You can't stop a man, who believes in his plan,
With farmin' in his heart.

I don't even care that you've stolen my mare
I'll pull me own damn cart!’

“And who comes over the hill, huffing and puffing, but Keden! Pulling his own horse cart by hand, and in the bed of that cart, I swear on my eyes, was the biggest pumpkin you had ever seen! Even bigger than anyone remembered, this pumpkin was almost bigger than the cart that carried it. Why all three of you kids could have fit inside, and it would have made enough pie to last you a year!
“The whole town burst into cries of joy at the sight of Keden, and before he had even brought his cart to a stop the lord was rushing up to him with with a giant ribbon for his pumpkin. The townsfolk picked Keden up on their shoulders and hoisted him high, cheering and joyful. 
    “And let that be a lesson to you, my young ones. Hard work prospers.”
“But, Gran Gran, didn’t Pelitas also prosper? I mean kinda? He didn’t go to jail or nothin’, and he still had his pun’kins.” Daniel asked, an insightful question for such a young boy.
“Aye, he did, to a degree. Sometimes cheaters don’t get their punishment, and I suppose that’s a lesson of its own.” Daniel nodded slowly, his bleary eyes drooping closed as he fell asleep on his pillow. “Alright, up and to bed with you, I’m too old to carry you all, let’s go.” The children rose slowly and trundled off to sleep, and I tucked them each in. 
They grow up so fast… We won’t get many more nights like this. I’m glad to share a story with them, and I hope they do the same with their family. They’ll have their own soon enough. Time flies. 

Culture Info

Northern Stradyn is known most of all for it’s agriculture. Warm weather and rich soil allow for excellent yields of a myriad of crops. Voordeholme, especially the farmland, is sometimes called The Backbone in reference to the fact that it produces the majority of Stradyn’s food supply. Voordeholme’s crop production is so prolific in fact that grains and produce are the greatest exports in all of Stradyn.They say you can see a Northerner from a mile away, and that’s usually true. Being the producers of the best cotton and some of the finest dyes on the continent, the people of Voordeholme proudly wear brightly colored clothing.

Far from the battlefront and the snowy south, the people of Voordeholme are safe and comfortable. Rather than take this for granted however, most make a point to work hard and share the wealth of their circumstances with others. Many traditions in this region are centered around hospitality and generosity. 

Safety and security can often breed complacency, so dueling competitions are a popular pastime, both for spectators and competitors of every skill level. Military service on the front line is also common, especially for young men and women hoping to improve their station.  And while these colorful individuals often find that dueling competitions did not adequately prepare them for war, experienced training officers know to take advantage of these hayseeds’ physical strength, endurance, and diligence to make them into fine soldiers.


Important People

- Osmir Gareli, the Count of Walendale. Count Gareli is jovial, generous, and intelligent, but most know him for his great love for throwing parties. The most lavish of these by far is his annual winter ball. Thousands of people can find work for the preparation and execution of the winter ball, leading some to speculate that the intention of it was always to support his people through the winter months.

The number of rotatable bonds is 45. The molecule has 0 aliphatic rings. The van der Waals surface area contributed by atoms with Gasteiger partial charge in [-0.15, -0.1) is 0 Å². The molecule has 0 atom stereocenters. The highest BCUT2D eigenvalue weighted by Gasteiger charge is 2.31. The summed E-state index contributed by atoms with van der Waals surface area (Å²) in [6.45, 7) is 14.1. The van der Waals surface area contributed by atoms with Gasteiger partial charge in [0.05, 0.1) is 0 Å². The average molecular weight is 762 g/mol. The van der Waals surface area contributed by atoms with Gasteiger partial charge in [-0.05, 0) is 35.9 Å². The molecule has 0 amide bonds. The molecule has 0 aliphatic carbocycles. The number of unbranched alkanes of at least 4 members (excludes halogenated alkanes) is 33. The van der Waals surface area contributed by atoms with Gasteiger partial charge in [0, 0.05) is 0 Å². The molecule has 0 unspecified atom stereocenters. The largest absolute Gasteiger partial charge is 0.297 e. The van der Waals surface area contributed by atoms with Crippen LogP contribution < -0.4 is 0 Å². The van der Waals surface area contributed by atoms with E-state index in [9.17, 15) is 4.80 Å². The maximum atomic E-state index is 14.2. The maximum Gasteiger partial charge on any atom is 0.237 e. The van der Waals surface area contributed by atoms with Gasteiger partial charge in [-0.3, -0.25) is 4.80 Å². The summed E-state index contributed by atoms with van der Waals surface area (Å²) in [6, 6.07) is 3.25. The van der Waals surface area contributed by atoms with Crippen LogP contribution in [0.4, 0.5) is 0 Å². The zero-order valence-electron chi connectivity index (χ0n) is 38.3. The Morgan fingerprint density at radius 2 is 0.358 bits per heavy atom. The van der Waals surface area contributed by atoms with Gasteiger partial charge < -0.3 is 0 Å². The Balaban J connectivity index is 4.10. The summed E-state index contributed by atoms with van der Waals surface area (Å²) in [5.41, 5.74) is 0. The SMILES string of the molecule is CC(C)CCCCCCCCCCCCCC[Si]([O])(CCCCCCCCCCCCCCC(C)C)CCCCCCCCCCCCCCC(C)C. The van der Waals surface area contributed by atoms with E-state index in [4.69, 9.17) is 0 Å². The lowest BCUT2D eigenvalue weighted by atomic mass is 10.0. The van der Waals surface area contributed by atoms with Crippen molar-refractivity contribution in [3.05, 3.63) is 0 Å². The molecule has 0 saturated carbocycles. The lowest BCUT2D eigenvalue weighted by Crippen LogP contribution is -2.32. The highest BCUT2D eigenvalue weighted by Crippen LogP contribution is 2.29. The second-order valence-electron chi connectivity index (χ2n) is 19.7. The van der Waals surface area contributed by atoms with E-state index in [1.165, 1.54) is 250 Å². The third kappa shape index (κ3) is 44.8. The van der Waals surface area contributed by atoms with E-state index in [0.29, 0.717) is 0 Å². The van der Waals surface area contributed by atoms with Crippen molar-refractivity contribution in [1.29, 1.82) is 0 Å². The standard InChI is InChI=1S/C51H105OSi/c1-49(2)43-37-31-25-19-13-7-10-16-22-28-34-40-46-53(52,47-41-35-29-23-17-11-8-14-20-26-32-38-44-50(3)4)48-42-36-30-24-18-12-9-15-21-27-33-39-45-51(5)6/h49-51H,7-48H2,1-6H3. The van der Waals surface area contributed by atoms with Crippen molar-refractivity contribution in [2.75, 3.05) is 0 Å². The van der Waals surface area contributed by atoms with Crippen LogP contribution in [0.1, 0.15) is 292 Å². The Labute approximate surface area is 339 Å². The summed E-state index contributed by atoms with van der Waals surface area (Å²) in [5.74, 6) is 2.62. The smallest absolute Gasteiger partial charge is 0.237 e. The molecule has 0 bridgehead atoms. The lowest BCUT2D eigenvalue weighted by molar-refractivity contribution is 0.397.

- Andras Thellaran. After the famous war hero retired from service, he settled in Voordeholme and became a popular author.

Views of other Cultures

Central Stradyn - “Seat of government! Palace to the emperor! High court, in all its majesty! Gosh, I’d love to visit sometime. Do you think they wear their robes and all that all the time? Surely not, I mean, that would be silly… right?”

-Jeremy Alford, baker's apprentice

Western Stradyn - “My boy went out west a few years ago, he came back eventually, but he weren’t the same. He doesn’t talk about it much, but it changed him. He’s quieter now… More reserved. 
War changes you, make no mistake.”
-Arthur Camm, dairy farmer

Southern Stradyn - “That place gives me the spooks! It’s nice near the southern border, and close to the other duchies, but anywhere off the road the woods get so deep, so dark. I worry I could get lost in there and never be seen again. They say there’s tar… in pits?! And monsters?! Real monsters? That’s crazy! I don’t like that stuff, no sir.”
-Emilia Faraday, Tavern manager

Ultus - “Oh, our best trading partner, to be sure. Just last year they made up the vast majority of our export. Grain, fruit, meat, dairy. They buy just about anything we can grow or make, as far as food stuffs is concerned. We trade right back, of course, see this knife? Ultan steel, forged in the shops in WildeWinter. Finest blade I’ve ever had in my life. And the medical supplies, of course. They have a much easier time with that sort of thing than we do. Economically we have a very comfortable relationship. Oh, did you mean socially? Damned if I know, never met an Ultan.”
-Miles Barnet, merchant accountant

Garalta - “My family was once from Garalta. Couple generations removed, mind you, but we’re native to that region. My grandpa had some firsthand stories, and he told us what it was like when he was a boy. Some of the things he saw done to his friends, the harsh punishment for dissidents, the reasons he left… They say it’s how they make their life, but it don’t sound like no life to me.”
-Ansel Livingston, cattle herd

Miloa - “Oh I just love those kids, they’re so helpful and curious! I flipped my horse cart the other week and who should come along but a couple goats, happy as can be and more than willing to flip my cart. All they wanted in return was an explanation of cart manufacturing, which happened to be my specialty.”
-Gwendolen Rothyn, Wood Worker

Hargroth - “I know we’re supposed to be afraid of Hargroth, but I feel like they might just be misunderstood. We should offer compassion to all living creatures and - What’s that? They’re not really alive? Actually truly dead? I guess I always thought that was a metaphor. Well now I don’t know.”
-Albrecht Masterson, pacifist and artist